Let’s see if we can help him out here a little. If a teacher knows, as he claimed in his “we’re not teaching to the test speech” that her students are going to be tested on algebra, then a teacher knows that spending time talking about geometry is a waste of time, even if the students raise questions that are geometry questions. If a teacher knows that the test questions are based on the ability to remember details from a paragraph, then a teacher knows that spending time talking about the meaning of a paragraph is less important than talking about the content of the paragraph.
Teaching to the test doesn’t require knowing exactly what questions will be asked on a test. That’s cheating, not teaching to the test.
Teaching to the test means that a teacher knows that the test will cover 10 mathematical concepts, and so the entire focus of the class is then directed toward mathematical concepts ignoring the other questions or pathways that might arise from classroom discussion, questions, or as I mentioned above, intellectual curiosity.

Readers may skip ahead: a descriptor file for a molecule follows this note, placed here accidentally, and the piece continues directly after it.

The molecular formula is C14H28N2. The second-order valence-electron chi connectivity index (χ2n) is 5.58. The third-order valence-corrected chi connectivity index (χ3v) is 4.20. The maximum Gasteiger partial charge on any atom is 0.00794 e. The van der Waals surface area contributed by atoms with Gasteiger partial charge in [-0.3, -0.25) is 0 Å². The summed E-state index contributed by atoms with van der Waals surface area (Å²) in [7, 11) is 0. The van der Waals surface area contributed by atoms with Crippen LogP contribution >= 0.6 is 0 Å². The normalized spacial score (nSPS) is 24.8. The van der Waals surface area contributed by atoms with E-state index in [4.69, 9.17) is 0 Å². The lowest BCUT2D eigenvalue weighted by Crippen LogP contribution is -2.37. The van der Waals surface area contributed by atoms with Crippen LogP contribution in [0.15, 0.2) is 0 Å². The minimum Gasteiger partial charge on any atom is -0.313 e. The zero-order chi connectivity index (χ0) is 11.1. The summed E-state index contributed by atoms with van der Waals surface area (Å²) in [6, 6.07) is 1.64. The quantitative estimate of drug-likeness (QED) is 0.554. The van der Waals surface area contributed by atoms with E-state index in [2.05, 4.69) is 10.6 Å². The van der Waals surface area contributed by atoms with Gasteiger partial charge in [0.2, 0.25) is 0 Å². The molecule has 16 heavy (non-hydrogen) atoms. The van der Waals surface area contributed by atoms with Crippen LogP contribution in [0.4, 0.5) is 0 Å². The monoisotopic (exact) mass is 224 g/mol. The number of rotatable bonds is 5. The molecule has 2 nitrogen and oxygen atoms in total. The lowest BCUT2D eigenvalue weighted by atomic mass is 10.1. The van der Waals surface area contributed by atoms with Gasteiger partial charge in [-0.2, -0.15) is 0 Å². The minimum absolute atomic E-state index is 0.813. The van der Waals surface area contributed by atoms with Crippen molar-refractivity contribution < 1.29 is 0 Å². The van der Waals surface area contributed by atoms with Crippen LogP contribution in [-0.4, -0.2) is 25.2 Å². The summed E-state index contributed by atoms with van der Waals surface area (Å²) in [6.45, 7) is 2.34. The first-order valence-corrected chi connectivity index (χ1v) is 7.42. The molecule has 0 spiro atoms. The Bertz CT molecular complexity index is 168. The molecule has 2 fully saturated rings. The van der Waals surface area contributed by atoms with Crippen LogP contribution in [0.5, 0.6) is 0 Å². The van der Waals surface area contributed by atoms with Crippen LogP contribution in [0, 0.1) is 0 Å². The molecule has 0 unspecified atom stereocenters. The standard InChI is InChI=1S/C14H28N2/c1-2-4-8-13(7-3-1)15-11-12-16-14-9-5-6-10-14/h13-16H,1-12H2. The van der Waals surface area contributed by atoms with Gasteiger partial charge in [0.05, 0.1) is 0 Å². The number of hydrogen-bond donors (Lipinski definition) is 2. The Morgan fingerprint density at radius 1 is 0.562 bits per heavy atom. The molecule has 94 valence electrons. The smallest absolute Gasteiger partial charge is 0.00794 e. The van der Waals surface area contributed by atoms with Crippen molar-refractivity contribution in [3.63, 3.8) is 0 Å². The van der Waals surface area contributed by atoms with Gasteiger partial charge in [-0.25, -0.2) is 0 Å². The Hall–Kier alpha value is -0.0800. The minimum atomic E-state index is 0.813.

In short, Dr. Wardynski has once again demonstrated his failure to understand the educational process.
Education is More than Testing
Let me see if I can finish with an example of what I am talking about here.
I teach, among other things, a Survey of the New Testament class. In this class, we review the historical underpinnings and development of the New Testament. One of the final assignments in the class is to write an argumentative research essay on what the New Testament has to say about a controversial subject such as abortion, homosexuality, poverty, whatever the student wishes to study.